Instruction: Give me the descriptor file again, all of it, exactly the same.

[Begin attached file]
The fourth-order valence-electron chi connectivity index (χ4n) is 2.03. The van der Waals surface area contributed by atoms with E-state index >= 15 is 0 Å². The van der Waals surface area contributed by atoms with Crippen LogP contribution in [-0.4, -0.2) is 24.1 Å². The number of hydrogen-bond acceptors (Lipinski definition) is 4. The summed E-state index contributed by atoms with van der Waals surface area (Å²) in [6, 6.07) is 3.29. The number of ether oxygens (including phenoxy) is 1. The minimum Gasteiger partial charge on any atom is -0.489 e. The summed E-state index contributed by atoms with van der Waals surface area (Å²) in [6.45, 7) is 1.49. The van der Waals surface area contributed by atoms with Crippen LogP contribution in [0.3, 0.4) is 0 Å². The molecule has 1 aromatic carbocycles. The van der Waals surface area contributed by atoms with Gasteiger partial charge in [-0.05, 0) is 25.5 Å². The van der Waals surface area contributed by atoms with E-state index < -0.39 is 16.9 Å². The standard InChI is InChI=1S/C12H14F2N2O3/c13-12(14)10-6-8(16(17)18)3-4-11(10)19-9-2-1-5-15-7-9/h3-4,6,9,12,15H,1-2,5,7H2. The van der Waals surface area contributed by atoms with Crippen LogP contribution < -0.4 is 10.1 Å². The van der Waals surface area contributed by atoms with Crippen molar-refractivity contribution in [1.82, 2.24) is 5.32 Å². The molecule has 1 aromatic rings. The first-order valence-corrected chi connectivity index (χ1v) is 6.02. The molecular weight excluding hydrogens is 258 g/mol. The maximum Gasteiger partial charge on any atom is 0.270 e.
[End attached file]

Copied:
The fourth-order valence-electron chi connectivity index (χ4n) is 2.03. The van der Waals surface area contributed by atoms with E-state index >= 15 is 0 Å². The van der Waals surface area contributed by atoms with Crippen LogP contribution in [-0.4, -0.2) is 24.1 Å². The number of hydrogen-bond acceptors (Lipinski definition) is 4. The summed E-state index contributed by atoms with van der Waals surface area (Å²) in [6, 6.07) is 3.29. The number of ether oxygens (including phenoxy) is 1. The minimum Gasteiger partial charge on any atom is -0.489 e. The summed E-state index contributed by atoms with van der Waals surface area (Å²) in [6.45, 7) is 1.49. The van der Waals surface area contributed by atoms with Crippen LogP contribution in [0.3, 0.4) is 0 Å². The molecule has 1 aromatic carbocycles. The van der Waals surface area contributed by atoms with Gasteiger partial charge in [-0.05, 0) is 25.5 Å². The van der Waals surface area contributed by atoms with E-state index < -0.39 is 16.9 Å². The standard InChI is InChI=1S/C12H14F2N2O3/c13-12(14)10-6-8(16(17)18)3-4-11(10)19-9-2-1-5-15-7-9/h3-4,6,9,12,15H,1-2,5,7H2. The van der Waals surface area contributed by atoms with Crippen LogP contribution < -0.4 is 10.1 Å². The van der Waals surface area contributed by atoms with Crippen molar-refractivity contribution in [1.82, 2.24) is 5.32 Å². The molecule has 1 aromatic rings. The first-order valence-corrected chi connectivity index (χ1v) is 6.02. The molecular weight excluding hydrogens is 258 g/mol. The maximum Gasteiger partial charge on any atom is 0.270 e.